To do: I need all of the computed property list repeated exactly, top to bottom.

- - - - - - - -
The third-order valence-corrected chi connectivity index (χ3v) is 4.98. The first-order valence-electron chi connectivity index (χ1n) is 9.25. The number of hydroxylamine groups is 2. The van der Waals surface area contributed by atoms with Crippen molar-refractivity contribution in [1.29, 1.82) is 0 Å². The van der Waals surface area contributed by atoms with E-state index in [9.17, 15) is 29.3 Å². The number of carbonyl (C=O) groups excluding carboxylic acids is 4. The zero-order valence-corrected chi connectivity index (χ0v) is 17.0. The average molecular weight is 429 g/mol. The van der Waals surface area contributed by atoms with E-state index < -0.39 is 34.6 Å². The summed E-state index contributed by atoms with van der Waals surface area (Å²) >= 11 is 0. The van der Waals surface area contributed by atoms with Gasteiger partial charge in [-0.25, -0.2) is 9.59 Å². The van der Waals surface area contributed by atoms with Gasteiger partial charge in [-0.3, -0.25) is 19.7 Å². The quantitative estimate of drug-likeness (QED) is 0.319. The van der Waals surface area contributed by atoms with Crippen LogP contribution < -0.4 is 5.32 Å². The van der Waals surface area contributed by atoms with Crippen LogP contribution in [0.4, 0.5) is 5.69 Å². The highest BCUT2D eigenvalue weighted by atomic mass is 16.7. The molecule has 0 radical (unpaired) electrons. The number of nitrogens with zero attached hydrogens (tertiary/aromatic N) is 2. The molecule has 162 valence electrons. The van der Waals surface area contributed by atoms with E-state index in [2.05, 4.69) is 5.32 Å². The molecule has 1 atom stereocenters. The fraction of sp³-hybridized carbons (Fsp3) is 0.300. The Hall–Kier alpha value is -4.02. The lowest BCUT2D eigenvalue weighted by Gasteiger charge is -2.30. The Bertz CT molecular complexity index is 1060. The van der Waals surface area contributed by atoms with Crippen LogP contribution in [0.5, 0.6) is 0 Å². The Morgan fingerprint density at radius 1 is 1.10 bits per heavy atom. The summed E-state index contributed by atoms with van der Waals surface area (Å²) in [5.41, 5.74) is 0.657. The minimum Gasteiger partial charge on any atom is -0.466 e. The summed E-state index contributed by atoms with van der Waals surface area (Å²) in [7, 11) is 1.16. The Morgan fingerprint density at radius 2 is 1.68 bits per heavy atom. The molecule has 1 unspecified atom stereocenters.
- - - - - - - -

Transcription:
The third-order valence-corrected chi connectivity index (χ3v) is 4.98. The first-order valence-electron chi connectivity index (χ1n) is 9.25. The number of hydroxylamine groups is 2. The van der Waals surface area contributed by atoms with Crippen molar-refractivity contribution in [1.29, 1.82) is 0 Å². The van der Waals surface area contributed by atoms with E-state index in [9.17, 15) is 29.3 Å². The number of carbonyl (C=O) groups excluding carboxylic acids is 4. The zero-order valence-corrected chi connectivity index (χ0v) is 17.0. The average molecular weight is 429 g/mol. The van der Waals surface area contributed by atoms with E-state index < -0.39 is 34.6 Å². The summed E-state index contributed by atoms with van der Waals surface area (Å²) >= 11 is 0. The van der Waals surface area contributed by atoms with Gasteiger partial charge in [-0.25, -0.2) is 9.59 Å². The van der Waals surface area contributed by atoms with Gasteiger partial charge in [-0.3, -0.25) is 19.7 Å². The quantitative estimate of drug-likeness (QED) is 0.319. The van der Waals surface area contributed by atoms with Crippen LogP contribution < -0.4 is 5.32 Å². The van der Waals surface area contributed by atoms with Crippen LogP contribution in [0.4, 0.5) is 5.69 Å². The highest BCUT2D eigenvalue weighted by atomic mass is 16.7. The molecule has 0 radical (unpaired) electrons. The number of nitrogens with zero attached hydrogens (tertiary/aromatic N) is 2. The molecule has 162 valence electrons. The van der Waals surface area contributed by atoms with E-state index in [2.05, 4.69) is 5.32 Å². The molecule has 1 atom stereocenters. The fraction of sp³-hybridized carbons (Fsp3) is 0.300. The Hall–Kier alpha value is -4.02. The lowest BCUT2D eigenvalue weighted by Gasteiger charge is -2.30. The Bertz CT molecular complexity index is 1060. The van der Waals surface area contributed by atoms with Crippen LogP contribution in [0.5, 0.6) is 0 Å². The Morgan fingerprint density at radius 1 is 1.10 bits per heavy atom. The summed E-state index contributed by atoms with van der Waals surface area (Å²) in [5.41, 5.74) is 0.657. The minimum Gasteiger partial charge on any atom is -0.466 e. The summed E-state index contributed by atoms with van der Waals surface area (Å²) in [7, 11) is 1.16. The Morgan fingerprint density at radius 2 is 1.68 bits per heavy atom. The molecule has 1 unspecified atom stereocenters.